Protected Health Information Sample Paper

Protected health information (PHI) refers to the healthcare information create, transmitted, received, and stored by organizations covered by Health Insurance Portability and Accountability Act (HIPAA) on safeguarding the patient to promote integrity, confidentiality and to ensure the availability of health information (Kruse et al. 2017). Within the context of HIPAA, PHI links the past, present, and future physical and mental health data electronically maintained and transmitted. Furthermore, PHI information entails other healthcare aspects such as laboratory results, medical histories, insurance coverage, and demographic data useful in-patient identification.

Important HIPAA information

HIPAA information is important to both patients and healthcare organizations. It safeguards patient privacy by securing their private health information (HIPAA, 2015). Moreover, HIPAA reduces healthcare costs and covers healthcare employees through electronic data transmission and financial transaction standardization. Through HIPAA information, hospital organizations have been able to adopt electronic copies from paper records, thereby streamlining functions and enhancing healthcare efficiency (Vora et al. 2018). More importantly, HIPAA has ensured that healthcare providers, health plans, and clearing houses protect and safeguard sensitive and private patient information.

Confidentiality, security, and privacy

The concept of confidentiality is related with privacy and security and has been touted as a tool for privacy protection. According to Chenthara et al (2018), the main reason for security, confidentiality and privacy is to ensure that patient information is only used for the purpose that is intended and indicated in patient content. The HIPAA Act of 1996 stipulates that a patient’s health information can only be disclosed with their consent (Price, 2018). Therefore, it is vital for patients to sign a consent form after reading it, so that they make an informed decision to allow the sharing of their health information. But HIPAA also provides for certain special conditions during which the patient data can be shared without their consent. Such conditions may include during health oversight activities, compensation processes or when prompted by a court of law.

Inappropriate use of social media

Several nurses have been terminated in the US due to inappropriate use of social media. These terminations have occurred because of the accused accessing patient information without the patient’s consent and or without any legitimate reason (Enaizan et al. 2020). Another typical example is when a nurse colleague takes a video of a nurse while in labour to mock her, or a nurse taking the picture of a patient while undergoing an electrocardiogram procedure (Vora et al. 2018).  All these cases violate the HIPAA Act and can lead to both sanctions and heavy fines. This explains why all healthcare teams must be aware of privacy and confidentiality when handling patient information.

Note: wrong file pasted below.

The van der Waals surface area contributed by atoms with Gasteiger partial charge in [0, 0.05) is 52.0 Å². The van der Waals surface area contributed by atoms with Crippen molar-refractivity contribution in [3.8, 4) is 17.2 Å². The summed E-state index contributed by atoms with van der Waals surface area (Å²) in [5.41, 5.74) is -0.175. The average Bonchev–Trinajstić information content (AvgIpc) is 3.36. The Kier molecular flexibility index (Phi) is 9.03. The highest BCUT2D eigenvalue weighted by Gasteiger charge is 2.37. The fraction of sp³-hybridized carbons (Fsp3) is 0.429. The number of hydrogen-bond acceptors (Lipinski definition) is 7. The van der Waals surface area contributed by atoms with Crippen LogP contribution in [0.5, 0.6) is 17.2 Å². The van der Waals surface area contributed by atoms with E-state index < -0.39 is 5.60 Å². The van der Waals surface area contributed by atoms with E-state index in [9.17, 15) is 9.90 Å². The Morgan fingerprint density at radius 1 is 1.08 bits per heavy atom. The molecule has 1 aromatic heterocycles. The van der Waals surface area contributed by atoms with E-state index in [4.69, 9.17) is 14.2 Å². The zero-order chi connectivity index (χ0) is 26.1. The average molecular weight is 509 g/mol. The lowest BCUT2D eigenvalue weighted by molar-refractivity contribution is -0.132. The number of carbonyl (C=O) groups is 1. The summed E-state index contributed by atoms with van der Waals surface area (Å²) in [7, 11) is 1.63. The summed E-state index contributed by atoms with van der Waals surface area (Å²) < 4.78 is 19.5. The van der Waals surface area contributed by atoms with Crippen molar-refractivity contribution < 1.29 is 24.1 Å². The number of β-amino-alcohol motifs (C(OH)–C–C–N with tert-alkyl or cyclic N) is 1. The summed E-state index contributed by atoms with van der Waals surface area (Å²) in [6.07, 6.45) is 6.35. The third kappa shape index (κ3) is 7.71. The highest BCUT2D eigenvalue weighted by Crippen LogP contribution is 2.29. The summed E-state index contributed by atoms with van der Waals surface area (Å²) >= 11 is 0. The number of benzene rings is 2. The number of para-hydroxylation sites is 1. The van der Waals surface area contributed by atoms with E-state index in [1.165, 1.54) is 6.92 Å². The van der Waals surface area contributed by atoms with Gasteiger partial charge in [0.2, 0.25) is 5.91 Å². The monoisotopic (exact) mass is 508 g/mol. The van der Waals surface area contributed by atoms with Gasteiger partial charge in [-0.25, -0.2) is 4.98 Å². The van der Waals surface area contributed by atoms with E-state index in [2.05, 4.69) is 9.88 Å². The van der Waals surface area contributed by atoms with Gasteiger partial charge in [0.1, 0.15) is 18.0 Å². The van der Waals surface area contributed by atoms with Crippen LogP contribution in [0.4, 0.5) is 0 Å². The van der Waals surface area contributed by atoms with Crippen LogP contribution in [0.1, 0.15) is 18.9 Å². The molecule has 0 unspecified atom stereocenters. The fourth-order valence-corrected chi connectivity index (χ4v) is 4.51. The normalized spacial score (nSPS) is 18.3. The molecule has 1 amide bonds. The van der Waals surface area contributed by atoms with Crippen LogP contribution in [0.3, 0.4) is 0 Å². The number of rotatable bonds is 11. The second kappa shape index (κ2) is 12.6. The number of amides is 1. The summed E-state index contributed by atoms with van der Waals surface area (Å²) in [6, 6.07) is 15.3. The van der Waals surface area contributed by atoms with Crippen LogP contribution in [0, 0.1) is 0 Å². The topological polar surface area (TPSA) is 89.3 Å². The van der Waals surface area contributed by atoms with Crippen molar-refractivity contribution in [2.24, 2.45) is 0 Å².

Consequences and Sanctions

There are serious consequences and sanctions for medical service providers who irrelevantly share patient information on their social media handles. The HIPAA Act requires healthcare professionals to only share the relevant patient information through the Medicare system. therefore, healthcare organizations must assess the viability of what information the public can receive through social media. This is because sharing patient information through social media undermines their privacy and integrity.

The HIPAA Act provides heavy fines and penalties for any violation of patient privacy guidelines. While the penalties depend on the severity of violation, a penalty could be as high as $50,000. Therefore, HIPAA has suggested various evidence-based strategies for maintaining patient privacy. For example, HIPAA requires every organization to provide for a privacy officer whose main responsibility is to ensure that the organization fulfils HIPAA privacy requirements. The privacy officer oversees the implementation of HIPAA privacy standards and trains staff on maintaining patient privacy and confidentiality.


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